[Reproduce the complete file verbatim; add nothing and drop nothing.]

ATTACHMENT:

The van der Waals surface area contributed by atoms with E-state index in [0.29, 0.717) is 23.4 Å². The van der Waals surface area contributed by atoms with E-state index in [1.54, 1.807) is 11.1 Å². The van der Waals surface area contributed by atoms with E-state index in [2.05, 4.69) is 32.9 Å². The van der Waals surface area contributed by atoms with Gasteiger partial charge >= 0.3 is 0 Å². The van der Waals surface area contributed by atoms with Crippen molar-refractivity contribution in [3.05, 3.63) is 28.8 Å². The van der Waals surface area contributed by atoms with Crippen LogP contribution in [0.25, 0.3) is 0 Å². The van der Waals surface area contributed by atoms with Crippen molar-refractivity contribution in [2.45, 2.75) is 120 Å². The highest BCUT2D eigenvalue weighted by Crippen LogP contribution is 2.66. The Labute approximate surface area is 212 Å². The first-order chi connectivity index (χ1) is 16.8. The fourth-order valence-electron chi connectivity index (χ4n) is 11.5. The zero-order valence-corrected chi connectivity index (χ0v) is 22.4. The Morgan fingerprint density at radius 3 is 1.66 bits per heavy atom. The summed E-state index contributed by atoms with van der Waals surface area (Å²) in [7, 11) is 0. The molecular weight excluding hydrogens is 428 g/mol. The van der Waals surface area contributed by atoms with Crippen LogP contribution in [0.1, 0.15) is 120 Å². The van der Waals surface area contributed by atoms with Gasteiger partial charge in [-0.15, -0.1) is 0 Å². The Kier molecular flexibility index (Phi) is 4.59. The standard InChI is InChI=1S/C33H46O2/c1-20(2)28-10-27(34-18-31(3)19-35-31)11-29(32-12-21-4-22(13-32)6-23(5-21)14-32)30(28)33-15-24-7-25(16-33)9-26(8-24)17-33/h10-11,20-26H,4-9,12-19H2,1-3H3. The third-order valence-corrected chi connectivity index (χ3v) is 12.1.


The van der Waals surface area contributed by atoms with E-state index in [0.29, 0.717) is 23.4 Å². The van der Waals surface area contributed by atoms with E-state index in [1.54, 1.807) is 11.1 Å². The van der Waals surface area contributed by atoms with E-state index in [2.05, 4.69) is 32.9 Å². The van der Waals surface area contributed by atoms with Gasteiger partial charge >= 0.3 is 0 Å². The van der Waals surface area contributed by atoms with Crippen molar-refractivity contribution in [3.05, 3.63) is 28.8 Å². The van der Waals surface area contributed by atoms with Crippen LogP contribution in [0.25, 0.3) is 0 Å². The van der Waals surface area contributed by atoms with Crippen molar-refractivity contribution in [2.45, 2.75) is 120 Å². The highest BCUT2D eigenvalue weighted by Crippen LogP contribution is 2.66. The Labute approximate surface area is 212 Å². The first-order chi connectivity index (χ1) is 16.8. The fourth-order valence-electron chi connectivity index (χ4n) is 11.5. The zero-order valence-corrected chi connectivity index (χ0v) is 22.4. The Morgan fingerprint density at radius 3 is 1.66 bits per heavy atom. The summed E-state index contributed by atoms with van der Waals surface area (Å²) in [7, 11) is 0. The molecular weight excluding hydrogens is 428 g/mol. The van der Waals surface area contributed by atoms with Crippen LogP contribution in [0.1, 0.15) is 120 Å². The van der Waals surface area contributed by atoms with Gasteiger partial charge in [-0.15, -0.1) is 0 Å². The Kier molecular flexibility index (Phi) is 4.59. The standard InChI is InChI=1S/C33H46O2/c1-20(2)28-10-27(34-18-31(3)19-35-31)11-29(32-12-21-4-22(13-32)6-23(5-21)14-32)30(28)33-15-24-7-25(16-33)9-26(8-24)17-33/h10-11,20-26H,4-9,12-19H2,1-3H3. The third-order valence-corrected chi connectivity index (χ3v) is 12.1.